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Payout for scrapped project averts Australia PFI crisis

A deal struck over a cancelled privately financed infrastructure scheme in Australia has averted a major crisis for the sector, industry sources said last week.

The deal between the East-West Connect Consortium and the State of Victoria followed the cancellation of the A$10.7bn (£5.5bn) project after the contract had been awarded.

Under the terms of the deal the Victoria government will pay the consortium £174M to cover money it has already spent on the project. It has also bought the project company’s assets for A$1.

The consortium - which includes John Laing, Lend Lease and Bouygues - had been appointed to build the 18km road between the Eastern

Freeway and the Western Ring Road in Melbourne.

The project is backed by the Liberal Party’s self-styled self-styled ‘infrastructure prime minister’ Tony Abbott, but was scrapped by Victoria’s recently elected Labor premier Daniel Andrews when he came into office.

There were fears that the decision would damage Australia’s ability to attract private finance for infrastructure projects.

One industry source told NCE: “Contractors and investors in Australia have been in shock over this situation.

“I certainly would have advised companies to be very wary of working in Victoria if the project had been scrapped and a deal not reached. The agreement is a major step to averting disaster.”

Before the agreement was reached Abbott said: “The Victorian government’s decision to abrogate contractual responsibilities sets a dangerous precedent for future projects and threatens further investment in much-needed infrastructure in our country. It has damaged investor confidence in major infrastructure projects.

“Australia can’t afford to discourage private investment in infrastructure because government alone cannot afford to build the infrastructure that our country needs.”

Relief was sounded as soon as an agreement was reached.

Tim Piper, Victoria director of business body the Australian Industry Group, said: “The completion of an agreement on the East West Link ensures a crisis of confidence in government contracts has been averted.

“The sanctity of these contracts is vital to business, and the uncertainty around this deal had sent a terrible message to industry, both locally and around the world.”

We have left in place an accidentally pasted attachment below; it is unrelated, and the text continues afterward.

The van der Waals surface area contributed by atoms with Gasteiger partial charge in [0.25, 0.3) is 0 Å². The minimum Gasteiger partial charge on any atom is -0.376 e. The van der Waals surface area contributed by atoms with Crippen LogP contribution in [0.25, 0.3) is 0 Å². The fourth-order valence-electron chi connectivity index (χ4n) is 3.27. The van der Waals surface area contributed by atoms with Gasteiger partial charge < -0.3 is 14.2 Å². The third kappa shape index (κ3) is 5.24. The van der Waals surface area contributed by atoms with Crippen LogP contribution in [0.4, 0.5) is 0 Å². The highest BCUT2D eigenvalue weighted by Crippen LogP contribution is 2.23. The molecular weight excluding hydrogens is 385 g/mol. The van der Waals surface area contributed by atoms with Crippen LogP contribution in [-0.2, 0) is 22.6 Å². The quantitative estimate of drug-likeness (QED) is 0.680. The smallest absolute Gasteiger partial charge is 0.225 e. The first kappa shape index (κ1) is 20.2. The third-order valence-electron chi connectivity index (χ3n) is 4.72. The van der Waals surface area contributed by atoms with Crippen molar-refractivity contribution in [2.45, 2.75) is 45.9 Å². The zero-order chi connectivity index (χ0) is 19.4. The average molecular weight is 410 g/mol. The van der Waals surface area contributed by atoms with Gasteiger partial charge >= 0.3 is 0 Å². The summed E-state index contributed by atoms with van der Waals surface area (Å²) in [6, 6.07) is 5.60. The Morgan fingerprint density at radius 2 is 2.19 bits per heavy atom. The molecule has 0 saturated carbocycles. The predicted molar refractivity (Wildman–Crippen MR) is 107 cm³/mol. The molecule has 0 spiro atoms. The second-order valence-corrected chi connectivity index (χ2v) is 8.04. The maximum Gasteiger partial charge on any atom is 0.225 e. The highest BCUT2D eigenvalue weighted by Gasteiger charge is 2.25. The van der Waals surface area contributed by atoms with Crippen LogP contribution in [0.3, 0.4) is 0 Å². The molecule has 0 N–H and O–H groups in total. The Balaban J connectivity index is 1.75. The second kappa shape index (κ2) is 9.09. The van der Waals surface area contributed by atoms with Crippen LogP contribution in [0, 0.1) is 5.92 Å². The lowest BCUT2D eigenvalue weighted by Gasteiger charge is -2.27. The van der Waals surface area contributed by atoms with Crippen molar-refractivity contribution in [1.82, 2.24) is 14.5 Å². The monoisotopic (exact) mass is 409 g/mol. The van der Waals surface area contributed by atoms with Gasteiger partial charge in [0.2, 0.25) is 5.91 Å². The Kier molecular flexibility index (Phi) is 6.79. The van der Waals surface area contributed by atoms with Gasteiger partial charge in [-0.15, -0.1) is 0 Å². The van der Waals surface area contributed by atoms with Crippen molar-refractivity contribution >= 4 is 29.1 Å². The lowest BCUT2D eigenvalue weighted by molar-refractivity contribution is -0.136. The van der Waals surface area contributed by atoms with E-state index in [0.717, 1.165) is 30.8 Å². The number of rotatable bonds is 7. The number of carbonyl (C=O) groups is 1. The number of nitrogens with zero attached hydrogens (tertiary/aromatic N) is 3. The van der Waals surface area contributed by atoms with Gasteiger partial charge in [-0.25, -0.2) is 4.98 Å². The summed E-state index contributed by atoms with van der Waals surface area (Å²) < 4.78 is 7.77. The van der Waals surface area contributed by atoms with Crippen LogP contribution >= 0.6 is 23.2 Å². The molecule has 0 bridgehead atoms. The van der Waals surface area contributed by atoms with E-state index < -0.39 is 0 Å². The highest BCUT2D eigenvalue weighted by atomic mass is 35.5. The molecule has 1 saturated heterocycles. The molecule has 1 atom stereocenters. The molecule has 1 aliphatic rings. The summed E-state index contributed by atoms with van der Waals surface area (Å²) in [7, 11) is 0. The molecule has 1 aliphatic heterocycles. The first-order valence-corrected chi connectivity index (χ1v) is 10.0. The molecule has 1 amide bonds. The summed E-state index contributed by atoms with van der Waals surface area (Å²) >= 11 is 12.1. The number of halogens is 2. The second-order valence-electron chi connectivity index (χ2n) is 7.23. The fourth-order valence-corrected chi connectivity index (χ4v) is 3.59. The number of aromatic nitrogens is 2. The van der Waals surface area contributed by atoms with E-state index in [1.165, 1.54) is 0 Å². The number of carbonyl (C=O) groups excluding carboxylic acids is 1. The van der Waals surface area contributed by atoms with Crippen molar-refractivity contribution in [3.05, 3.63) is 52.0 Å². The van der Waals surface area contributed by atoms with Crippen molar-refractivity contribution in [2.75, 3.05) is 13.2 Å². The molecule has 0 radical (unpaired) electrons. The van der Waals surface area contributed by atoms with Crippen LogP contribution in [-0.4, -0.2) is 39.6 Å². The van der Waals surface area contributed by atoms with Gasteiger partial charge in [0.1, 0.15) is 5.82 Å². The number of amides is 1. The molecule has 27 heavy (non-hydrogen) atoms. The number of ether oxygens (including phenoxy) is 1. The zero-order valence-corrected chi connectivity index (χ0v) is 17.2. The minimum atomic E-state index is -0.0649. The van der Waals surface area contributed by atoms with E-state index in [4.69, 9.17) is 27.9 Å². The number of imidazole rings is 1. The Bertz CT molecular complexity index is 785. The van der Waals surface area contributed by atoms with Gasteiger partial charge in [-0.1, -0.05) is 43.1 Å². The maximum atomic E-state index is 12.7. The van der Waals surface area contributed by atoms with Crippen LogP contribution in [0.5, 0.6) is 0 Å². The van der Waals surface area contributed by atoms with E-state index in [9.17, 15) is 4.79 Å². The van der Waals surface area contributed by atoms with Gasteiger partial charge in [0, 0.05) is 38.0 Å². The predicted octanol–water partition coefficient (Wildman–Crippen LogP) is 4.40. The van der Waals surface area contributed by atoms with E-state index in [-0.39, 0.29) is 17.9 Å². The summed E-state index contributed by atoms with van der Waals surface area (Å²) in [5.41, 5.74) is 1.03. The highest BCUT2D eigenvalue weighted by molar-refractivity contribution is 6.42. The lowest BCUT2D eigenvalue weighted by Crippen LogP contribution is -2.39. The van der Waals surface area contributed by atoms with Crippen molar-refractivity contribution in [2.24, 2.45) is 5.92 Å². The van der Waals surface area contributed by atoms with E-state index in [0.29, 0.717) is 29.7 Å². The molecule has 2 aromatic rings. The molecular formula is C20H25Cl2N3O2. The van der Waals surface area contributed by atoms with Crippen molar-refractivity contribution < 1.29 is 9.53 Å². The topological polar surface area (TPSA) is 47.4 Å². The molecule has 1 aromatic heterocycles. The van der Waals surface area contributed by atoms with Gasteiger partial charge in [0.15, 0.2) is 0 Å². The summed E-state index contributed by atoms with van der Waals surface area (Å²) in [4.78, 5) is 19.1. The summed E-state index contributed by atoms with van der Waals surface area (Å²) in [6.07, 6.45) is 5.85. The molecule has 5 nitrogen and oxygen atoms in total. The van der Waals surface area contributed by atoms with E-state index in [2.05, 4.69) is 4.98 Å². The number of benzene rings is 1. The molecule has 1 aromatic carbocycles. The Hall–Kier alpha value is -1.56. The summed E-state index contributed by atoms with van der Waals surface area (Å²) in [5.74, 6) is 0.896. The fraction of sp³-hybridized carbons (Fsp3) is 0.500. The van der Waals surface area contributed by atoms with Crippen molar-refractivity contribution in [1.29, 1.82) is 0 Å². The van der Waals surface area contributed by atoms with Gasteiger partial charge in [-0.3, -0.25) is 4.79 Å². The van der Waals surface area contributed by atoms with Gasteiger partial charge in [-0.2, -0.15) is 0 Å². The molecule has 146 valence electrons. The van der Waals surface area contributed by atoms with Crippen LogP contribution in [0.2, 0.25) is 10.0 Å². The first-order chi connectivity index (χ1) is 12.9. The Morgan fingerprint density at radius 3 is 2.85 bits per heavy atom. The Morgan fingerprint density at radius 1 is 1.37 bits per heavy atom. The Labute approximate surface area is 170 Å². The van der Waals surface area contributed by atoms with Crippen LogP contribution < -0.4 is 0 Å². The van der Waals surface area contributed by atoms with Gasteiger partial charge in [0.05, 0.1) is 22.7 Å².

He urged the Victorian government to get other projects underway quickly to use the skills available and boost the economy.

“The way is now clear to enable the government to pursue its projects and regenerate confidence,” said Piper. “This should be the end of such contracts being breached.”

Andrews said on his website: “The Labor government and the East West Link consortium have reached a good faith agreement that puts the interests of Victorians first.

“Under the heads of agreement, signed today, the £5.5bn East West Link will not proceed and no compensation will be paid to the consortium.

“Under the agreement, the state will purchase the companies in the consortium for Au$1. All assets owned by Project Co will transfer to the State.

“A$339M of net costs had already been drawn down and paid to the consortium for the bid process, and design and pre-construction. These costs have already been incurred and cannot be retrieved. They will be retained by the consortium subject to a certification process between it and the state.”

East West Connect said: “The East West Connect consortium has reached an agreement with the Victorian Government in the form of a non-binding Heads of Agreement providing a satisfactory resolution to the East West Link project.

“The agreement enables the Victorian Government to acquire the project companies for a nominal consideration.

“The agreement also enables the sponsors of the project companies to cease work on the East West Link project and to be kept whole for fees and costs that have been incurred.

“The East West Connect consortium will now work with the financiers to conclude the formal agreement.

“Consortium members look forward to pursuing future projects in the State of Victoria.”


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